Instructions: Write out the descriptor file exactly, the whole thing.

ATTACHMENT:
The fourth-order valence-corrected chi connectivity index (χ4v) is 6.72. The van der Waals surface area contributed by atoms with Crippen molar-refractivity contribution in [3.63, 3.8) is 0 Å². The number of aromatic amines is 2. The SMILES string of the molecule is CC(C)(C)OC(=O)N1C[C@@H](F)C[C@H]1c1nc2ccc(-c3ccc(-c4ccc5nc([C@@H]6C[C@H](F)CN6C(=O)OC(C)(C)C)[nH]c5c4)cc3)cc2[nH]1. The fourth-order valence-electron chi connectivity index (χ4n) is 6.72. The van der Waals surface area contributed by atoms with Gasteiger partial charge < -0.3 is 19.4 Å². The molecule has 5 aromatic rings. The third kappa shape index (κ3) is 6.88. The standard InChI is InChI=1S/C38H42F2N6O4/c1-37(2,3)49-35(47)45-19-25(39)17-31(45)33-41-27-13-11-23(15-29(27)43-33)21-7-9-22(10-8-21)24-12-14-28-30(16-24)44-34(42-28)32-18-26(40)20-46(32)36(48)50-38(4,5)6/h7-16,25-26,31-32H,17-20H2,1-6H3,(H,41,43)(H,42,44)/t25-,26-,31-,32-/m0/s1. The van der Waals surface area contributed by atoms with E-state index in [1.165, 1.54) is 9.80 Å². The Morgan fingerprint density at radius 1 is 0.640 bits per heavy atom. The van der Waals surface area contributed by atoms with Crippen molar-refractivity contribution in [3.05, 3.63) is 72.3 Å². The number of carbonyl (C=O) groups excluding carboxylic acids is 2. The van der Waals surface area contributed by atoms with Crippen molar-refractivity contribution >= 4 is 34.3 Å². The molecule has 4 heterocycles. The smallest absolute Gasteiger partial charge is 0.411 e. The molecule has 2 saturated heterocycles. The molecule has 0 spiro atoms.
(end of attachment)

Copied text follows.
The fourth-order valence-corrected chi connectivity index (χ4v) is 6.72. The van der Waals surface area contributed by atoms with Crippen molar-refractivity contribution in [3.63, 3.8) is 0 Å². The number of aromatic amines is 2. The SMILES string of the molecule is CC(C)(C)OC(=O)N1C[C@@H](F)C[C@H]1c1nc2ccc(-c3ccc(-c4ccc5nc([C@@H]6C[C@H](F)CN6C(=O)OC(C)(C)C)[nH]c5c4)cc3)cc2[nH]1. The fourth-order valence-electron chi connectivity index (χ4n) is 6.72. The van der Waals surface area contributed by atoms with Gasteiger partial charge < -0.3 is 19.4 Å². The molecule has 5 aromatic rings. The third kappa shape index (κ3) is 6.88. The standard InChI is InChI=1S/C38H42F2N6O4/c1-37(2,3)49-35(47)45-19-25(39)17-31(45)33-41-27-13-11-23(15-29(27)43-33)21-7-9-22(10-8-21)24-12-14-28-30(16-24)44-34(42-28)32-18-26(40)20-46(32)36(48)50-38(4,5)6/h7-16,25-26,31-32H,17-20H2,1-6H3,(H,41,43)(H,42,44)/t25-,26-,31-,32-/m0/s1. The van der Waals surface area contributed by atoms with E-state index in [1.165, 1.54) is 9.80 Å². The Morgan fingerprint density at radius 1 is 0.640 bits per heavy atom. The van der Waals surface area contributed by atoms with Crippen molar-refractivity contribution in [3.05, 3.63) is 72.3 Å². The number of carbonyl (C=O) groups excluding carboxylic acids is 2. The van der Waals surface area contributed by atoms with Crippen molar-refractivity contribution >= 4 is 34.3 Å². The molecule has 4 heterocycles. The smallest absolute Gasteiger partial charge is 0.411 e. The molecule has 2 saturated heterocycles. The molecule has 0 spiro atoms.